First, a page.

A script is simply a collection of Matlab commands in an m-file (a
text file whose name ends in the extension ``.m'').
Upon typing the name of the file
(without the extension), those commands are executed as if they
had been entered at the keyboard. The m-file must be located in
one of the directories in which Matlab automatically looks for m-files;
a list of these directories can be obtained by the command `path`.
(See `help path` to learn how to add a directory to this list.)
One of the directories in which Matlab always looks is the *current
working directory*; the command `cd` identifies the current
working directory, and `cd newdir` changes the working directory
to `newdir`.

For example, suppose that plotsin.m contains the lines

x = 0:2*pi/N:2*pi; y = sin(w*x); plot(x,y)Then the sequence of commands

>> N=100;w=5; >> plotsinproduces Figure 4.

As this example shows, the commands in the script can refer to the
variables already defined in Matlab, which are said to be in the global
workspace (notice the reference to `N` and `w` in plotsin.m).
As I mentioned above, the commands in the script are executed exactly as if
they had been typed at the keyboard.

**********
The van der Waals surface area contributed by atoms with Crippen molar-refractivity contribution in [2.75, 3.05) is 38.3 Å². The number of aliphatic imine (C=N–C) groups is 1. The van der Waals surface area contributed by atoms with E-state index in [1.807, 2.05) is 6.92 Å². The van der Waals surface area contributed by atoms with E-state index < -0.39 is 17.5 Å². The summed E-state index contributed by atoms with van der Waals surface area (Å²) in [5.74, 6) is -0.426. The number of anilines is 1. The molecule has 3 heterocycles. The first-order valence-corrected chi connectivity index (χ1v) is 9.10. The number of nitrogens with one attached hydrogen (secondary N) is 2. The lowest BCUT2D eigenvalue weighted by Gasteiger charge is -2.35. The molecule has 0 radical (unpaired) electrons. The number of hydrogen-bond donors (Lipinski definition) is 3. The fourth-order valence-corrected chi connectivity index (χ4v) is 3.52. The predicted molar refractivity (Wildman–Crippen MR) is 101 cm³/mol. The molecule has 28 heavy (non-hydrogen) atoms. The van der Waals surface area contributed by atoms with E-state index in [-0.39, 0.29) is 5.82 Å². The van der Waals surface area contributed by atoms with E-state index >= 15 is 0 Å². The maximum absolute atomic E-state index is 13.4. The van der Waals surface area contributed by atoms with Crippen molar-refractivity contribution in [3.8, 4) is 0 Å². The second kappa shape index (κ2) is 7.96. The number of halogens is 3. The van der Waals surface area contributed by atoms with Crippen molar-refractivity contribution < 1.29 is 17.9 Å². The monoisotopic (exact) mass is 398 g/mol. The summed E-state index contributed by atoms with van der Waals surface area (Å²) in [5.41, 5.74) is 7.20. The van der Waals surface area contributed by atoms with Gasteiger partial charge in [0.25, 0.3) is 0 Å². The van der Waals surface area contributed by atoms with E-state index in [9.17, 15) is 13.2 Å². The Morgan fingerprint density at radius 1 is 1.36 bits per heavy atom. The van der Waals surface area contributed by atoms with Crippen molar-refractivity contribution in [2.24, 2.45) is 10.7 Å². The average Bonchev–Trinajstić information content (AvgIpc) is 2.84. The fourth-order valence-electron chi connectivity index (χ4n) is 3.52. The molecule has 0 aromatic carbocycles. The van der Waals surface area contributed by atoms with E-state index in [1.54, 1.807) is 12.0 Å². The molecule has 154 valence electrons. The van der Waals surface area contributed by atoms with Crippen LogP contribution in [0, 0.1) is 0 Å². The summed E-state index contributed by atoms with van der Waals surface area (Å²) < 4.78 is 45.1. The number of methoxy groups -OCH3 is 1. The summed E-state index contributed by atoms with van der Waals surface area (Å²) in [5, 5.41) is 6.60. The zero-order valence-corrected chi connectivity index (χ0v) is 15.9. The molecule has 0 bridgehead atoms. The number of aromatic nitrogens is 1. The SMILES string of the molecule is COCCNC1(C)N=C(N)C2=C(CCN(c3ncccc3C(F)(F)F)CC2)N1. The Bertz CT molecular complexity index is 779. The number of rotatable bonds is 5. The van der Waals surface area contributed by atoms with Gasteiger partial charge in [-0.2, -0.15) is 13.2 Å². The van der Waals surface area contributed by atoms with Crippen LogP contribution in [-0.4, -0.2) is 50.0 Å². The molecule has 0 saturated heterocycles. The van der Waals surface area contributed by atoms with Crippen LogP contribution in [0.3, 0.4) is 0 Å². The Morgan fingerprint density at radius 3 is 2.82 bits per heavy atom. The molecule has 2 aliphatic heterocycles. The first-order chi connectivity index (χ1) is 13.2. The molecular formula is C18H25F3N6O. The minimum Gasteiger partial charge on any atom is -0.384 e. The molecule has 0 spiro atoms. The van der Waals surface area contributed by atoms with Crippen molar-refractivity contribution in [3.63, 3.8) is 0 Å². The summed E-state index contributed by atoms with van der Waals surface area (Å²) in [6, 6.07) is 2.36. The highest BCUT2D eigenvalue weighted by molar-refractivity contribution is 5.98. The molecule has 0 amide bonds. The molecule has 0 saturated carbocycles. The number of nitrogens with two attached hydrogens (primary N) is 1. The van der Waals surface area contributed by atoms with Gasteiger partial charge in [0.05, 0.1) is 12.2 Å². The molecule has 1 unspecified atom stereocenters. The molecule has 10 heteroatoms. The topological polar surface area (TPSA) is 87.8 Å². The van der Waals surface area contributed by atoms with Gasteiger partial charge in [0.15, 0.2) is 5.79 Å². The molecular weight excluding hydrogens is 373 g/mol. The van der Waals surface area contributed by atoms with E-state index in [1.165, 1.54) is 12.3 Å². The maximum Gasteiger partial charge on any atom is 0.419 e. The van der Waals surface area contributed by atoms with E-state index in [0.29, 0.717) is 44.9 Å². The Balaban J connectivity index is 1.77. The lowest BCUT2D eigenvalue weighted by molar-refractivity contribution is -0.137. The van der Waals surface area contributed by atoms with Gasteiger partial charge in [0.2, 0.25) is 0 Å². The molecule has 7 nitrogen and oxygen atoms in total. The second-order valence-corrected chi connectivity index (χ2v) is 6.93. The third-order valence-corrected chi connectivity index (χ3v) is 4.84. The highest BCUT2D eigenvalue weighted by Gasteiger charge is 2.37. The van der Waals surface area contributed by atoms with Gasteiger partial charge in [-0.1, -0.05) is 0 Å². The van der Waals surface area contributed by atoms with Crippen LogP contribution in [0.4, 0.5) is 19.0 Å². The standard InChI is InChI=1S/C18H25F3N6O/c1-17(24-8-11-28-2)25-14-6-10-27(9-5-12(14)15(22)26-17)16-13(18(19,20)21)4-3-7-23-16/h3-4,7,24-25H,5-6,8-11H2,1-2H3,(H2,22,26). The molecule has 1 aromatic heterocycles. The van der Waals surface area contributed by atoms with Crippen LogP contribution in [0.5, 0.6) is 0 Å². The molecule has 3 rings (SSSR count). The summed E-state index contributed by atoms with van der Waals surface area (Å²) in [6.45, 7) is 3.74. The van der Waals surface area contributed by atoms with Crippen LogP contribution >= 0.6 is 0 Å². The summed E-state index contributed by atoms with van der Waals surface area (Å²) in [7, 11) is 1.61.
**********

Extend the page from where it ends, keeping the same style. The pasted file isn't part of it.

Much more powerful than scripts are functions, which allow the user to create new Matlab commands. A function is defined in an m-file that begins with a line of the following form:

The rest of the m-file consists of ordinary Matlab commands computing the values of the outputs and performing other desired actions. It is important to note that when a function is invoked, Matlab creates a local workspace. The commands in the function cannot refer to variables from the global (interactive) workspace unless they are passed as inputs. By the same token, variables created as the function executes are erased when the execution of the function ends, unless they are passed back as outputs.function [output1,output2,...] = cmd_name(input1,input2,...)

Here is a simple example of a function; it computes the function
. The following commands should be stored in the file
`fcn.m`

(the name of the function within Matlab is the name of the
m-file, without the extension):

function y = fcn(x) y = sin(x.^2);(Note that I used the vectorized operator

`.^`

so that the function
>> x = (-pi:2*pi/100:pi)'; >> y = sin(x); >> z = fcn(x); >> plot(x,y,x,z) >> gridThe graph is shown in Figure 5. Notice how

**Figure 5:** Two curves graphed together

Wed Sep 8 10:44:13 EDT 1999